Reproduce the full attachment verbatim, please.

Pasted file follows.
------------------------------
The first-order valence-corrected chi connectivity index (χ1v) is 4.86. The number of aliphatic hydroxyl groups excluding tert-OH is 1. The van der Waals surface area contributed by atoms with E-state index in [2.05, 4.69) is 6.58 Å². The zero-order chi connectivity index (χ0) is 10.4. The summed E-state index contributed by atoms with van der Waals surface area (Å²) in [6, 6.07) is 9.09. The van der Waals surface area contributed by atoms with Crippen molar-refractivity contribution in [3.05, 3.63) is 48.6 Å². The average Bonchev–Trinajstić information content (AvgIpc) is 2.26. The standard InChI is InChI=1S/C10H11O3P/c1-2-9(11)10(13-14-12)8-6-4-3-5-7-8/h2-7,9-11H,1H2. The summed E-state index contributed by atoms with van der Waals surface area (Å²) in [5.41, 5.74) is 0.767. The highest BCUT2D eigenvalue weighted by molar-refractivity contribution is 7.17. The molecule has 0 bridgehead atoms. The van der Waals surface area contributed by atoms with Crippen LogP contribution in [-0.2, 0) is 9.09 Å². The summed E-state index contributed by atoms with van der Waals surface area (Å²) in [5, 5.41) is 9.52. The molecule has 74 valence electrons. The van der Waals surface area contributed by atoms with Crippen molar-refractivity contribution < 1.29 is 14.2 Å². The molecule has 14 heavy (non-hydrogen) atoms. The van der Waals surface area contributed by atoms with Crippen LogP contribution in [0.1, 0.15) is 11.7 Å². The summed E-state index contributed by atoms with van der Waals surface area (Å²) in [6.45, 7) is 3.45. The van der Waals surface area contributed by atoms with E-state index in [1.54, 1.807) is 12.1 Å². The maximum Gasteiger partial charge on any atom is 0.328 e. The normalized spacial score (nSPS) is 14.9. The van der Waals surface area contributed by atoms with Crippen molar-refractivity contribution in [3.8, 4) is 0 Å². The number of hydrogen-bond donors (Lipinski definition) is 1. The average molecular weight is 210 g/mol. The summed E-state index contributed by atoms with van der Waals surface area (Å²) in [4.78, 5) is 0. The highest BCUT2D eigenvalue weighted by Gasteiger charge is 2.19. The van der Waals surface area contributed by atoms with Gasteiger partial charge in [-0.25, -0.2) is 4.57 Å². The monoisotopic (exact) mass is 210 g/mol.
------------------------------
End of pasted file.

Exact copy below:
The first-order valence-corrected chi connectivity index (χ1v) is 4.86. The number of aliphatic hydroxyl groups excluding tert-OH is 1. The van der Waals surface area contributed by atoms with E-state index in [2.05, 4.69) is 6.58 Å². The zero-order chi connectivity index (χ0) is 10.4. The summed E-state index contributed by atoms with van der Waals surface area (Å²) in [6, 6.07) is 9.09. The van der Waals surface area contributed by atoms with Crippen molar-refractivity contribution in [3.05, 3.63) is 48.6 Å². The average Bonchev–Trinajstić information content (AvgIpc) is 2.26. The standard InChI is InChI=1S/C10H11O3P/c1-2-9(11)10(13-14-12)8-6-4-3-5-7-8/h2-7,9-11H,1H2. The summed E-state index contributed by atoms with van der Waals surface area (Å²) in [5.41, 5.74) is 0.767. The highest BCUT2D eigenvalue weighted by molar-refractivity contribution is 7.17. The molecule has 0 bridgehead atoms. The van der Waals surface area contributed by atoms with Crippen LogP contribution in [-0.2, 0) is 9.09 Å². The summed E-state index contributed by atoms with van der Waals surface area (Å²) in [5, 5.41) is 9.52. The molecule has 74 valence electrons. The van der Waals surface area contributed by atoms with Crippen molar-refractivity contribution < 1.29 is 14.2 Å². The molecule has 14 heavy (non-hydrogen) atoms. The van der Waals surface area contributed by atoms with Crippen LogP contribution in [0.1, 0.15) is 11.7 Å². The summed E-state index contributed by atoms with van der Waals surface area (Å²) in [6.45, 7) is 3.45. The van der Waals surface area contributed by atoms with E-state index in [1.54, 1.807) is 12.1 Å². The maximum Gasteiger partial charge on any atom is 0.328 e. The normalized spacial score (nSPS) is 14.9. The van der Waals surface area contributed by atoms with Crippen molar-refractivity contribution in [3.8, 4) is 0 Å². The number of hydrogen-bond donors (Lipinski definition) is 1. The average molecular weight is 210 g/mol. The summed E-state index contributed by atoms with van der Waals surface area (Å²) in [4.78, 5) is 0. The highest BCUT2D eigenvalue weighted by Gasteiger charge is 2.19. The van der Waals surface area contributed by atoms with Gasteiger partial charge in [-0.25, -0.2) is 4.57 Å². The monoisotopic (exact) mass is 210 g/mol.